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# Employer's NI on fluctuating earnings

Employer's NI payments on an employee whose earnings fluctuate around the monthly threshhold

• ### Definition of "employee" for ER purposes

This may be well known but it is a situation I have only just encountered.  Where an employee's earnings fluctuate above and below the monthly primary threshhold over a tax year, it seems that the employer's total secondary contributions for the year are greater when taking the sum of the monthly contributions than if the employee's earnings are the same amount each month. For example, take a part time employee who earns £500 per month for 6 months and then £1,000 per month for the rest of the year. No Ers NI for the first 6 months as earnings are less than the £719 monthly limit. The Ers NI on £1,000 is 0.138 x (£1,000-£719) = £38.79 per month or £232.67 for the tax year. If the same employee earns £750 per month for 12 months the monthly Ers NI is £4.28 per month or £51.36 for the tax year. In each case the annual earnings are £9,000.  As I say, I have not encountered this before so may be making a schoolboy error, but is that correct? I need to know which figure to use for budgeting purposes. Thanks.

### Replies (6)

By Accountant A
21st Feb 2020 14:31

dlapish wrote:

I need to know which figure to use for budgeting purposes.

A budget is a budget. Make a reasonable assumption on the basis of what you know and state the assumption. If it's material to the overall picture then highlight the assumption. If it's very material, prepare alternative budgets and highlight the differences. There is no right or wrong answer.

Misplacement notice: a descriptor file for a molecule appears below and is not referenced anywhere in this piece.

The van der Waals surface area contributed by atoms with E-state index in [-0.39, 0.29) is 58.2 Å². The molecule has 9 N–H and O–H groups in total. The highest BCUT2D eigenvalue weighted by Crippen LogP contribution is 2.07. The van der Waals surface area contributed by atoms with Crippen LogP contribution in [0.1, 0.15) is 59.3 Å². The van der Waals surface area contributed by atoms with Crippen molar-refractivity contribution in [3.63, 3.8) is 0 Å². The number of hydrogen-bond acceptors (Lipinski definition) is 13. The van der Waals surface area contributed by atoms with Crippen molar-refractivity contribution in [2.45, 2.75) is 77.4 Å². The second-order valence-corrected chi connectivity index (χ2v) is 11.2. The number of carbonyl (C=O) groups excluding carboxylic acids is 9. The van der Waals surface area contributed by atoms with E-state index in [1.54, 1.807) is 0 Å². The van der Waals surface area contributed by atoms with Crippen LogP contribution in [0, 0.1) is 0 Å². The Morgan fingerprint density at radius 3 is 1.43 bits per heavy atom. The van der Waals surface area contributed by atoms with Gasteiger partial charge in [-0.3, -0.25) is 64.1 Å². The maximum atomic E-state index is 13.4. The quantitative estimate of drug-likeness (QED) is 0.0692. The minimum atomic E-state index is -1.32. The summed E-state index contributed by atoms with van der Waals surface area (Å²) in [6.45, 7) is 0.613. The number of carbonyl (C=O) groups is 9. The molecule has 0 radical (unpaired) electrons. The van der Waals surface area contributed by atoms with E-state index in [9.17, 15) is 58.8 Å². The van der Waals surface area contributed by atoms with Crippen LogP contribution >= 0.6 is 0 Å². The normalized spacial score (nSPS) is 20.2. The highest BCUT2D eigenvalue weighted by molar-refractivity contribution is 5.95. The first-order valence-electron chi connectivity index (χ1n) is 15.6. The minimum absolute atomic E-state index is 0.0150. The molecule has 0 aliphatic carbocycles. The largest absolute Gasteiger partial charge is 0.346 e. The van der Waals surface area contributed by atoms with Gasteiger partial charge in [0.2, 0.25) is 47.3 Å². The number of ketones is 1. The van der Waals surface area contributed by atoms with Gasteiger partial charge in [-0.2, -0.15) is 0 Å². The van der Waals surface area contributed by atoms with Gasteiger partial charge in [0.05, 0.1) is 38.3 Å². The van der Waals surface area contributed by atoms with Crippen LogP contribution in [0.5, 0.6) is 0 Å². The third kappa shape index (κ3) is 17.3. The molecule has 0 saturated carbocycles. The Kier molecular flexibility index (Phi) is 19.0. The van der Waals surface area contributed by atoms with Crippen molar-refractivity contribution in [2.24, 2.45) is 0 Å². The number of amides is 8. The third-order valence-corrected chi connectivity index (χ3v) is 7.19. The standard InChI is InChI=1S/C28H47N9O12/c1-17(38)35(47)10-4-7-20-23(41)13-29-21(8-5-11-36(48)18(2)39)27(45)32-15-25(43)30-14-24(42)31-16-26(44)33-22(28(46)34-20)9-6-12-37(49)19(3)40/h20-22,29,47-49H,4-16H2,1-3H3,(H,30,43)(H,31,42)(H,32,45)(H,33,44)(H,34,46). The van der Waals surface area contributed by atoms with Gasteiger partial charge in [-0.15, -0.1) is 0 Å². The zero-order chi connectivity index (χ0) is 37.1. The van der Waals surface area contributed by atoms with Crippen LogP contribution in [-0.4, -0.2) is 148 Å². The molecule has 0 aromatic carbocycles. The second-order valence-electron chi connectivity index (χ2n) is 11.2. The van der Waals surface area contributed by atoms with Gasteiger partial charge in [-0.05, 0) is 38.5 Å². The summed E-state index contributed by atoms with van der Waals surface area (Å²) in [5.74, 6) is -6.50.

Thanks (1)
By jcace
21st Feb 2020 14:38

If you expect to pay six months @ £500 and 6 months @ £1,000 then you should budget for the NI arising on that pattern of payments.

Thanks (1)
By tom123
21st Feb 2020 14:53

Unless you have only got one member of staff, I would budget with NI on all the earnings, less the lower limit x FTE staff.

After all, you could have twice as many staff doing half as many hours, or all full time. The same labour output, but differing NI.

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By paul.benny
21st Feb 2020 15:35

If you're worrying about a £180 possible variation for budgeting, you're being over-precise.

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By lionofludesch
21st Feb 2020 16:35

NI's been like that since Graduated Contributions came in in 1958.

Nothing new here.

Directors are slightly different, obviously, with their annual accounting period, introduced because of the cracking wheeze of paying themselves just under the lower threshold (which, if I remember right, was about £50 a week) then zillions in the final week of the tax year. Just one week's NI to pay on that.

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By hje
21st Feb 2020 18:55

Don't forget employment allowance.

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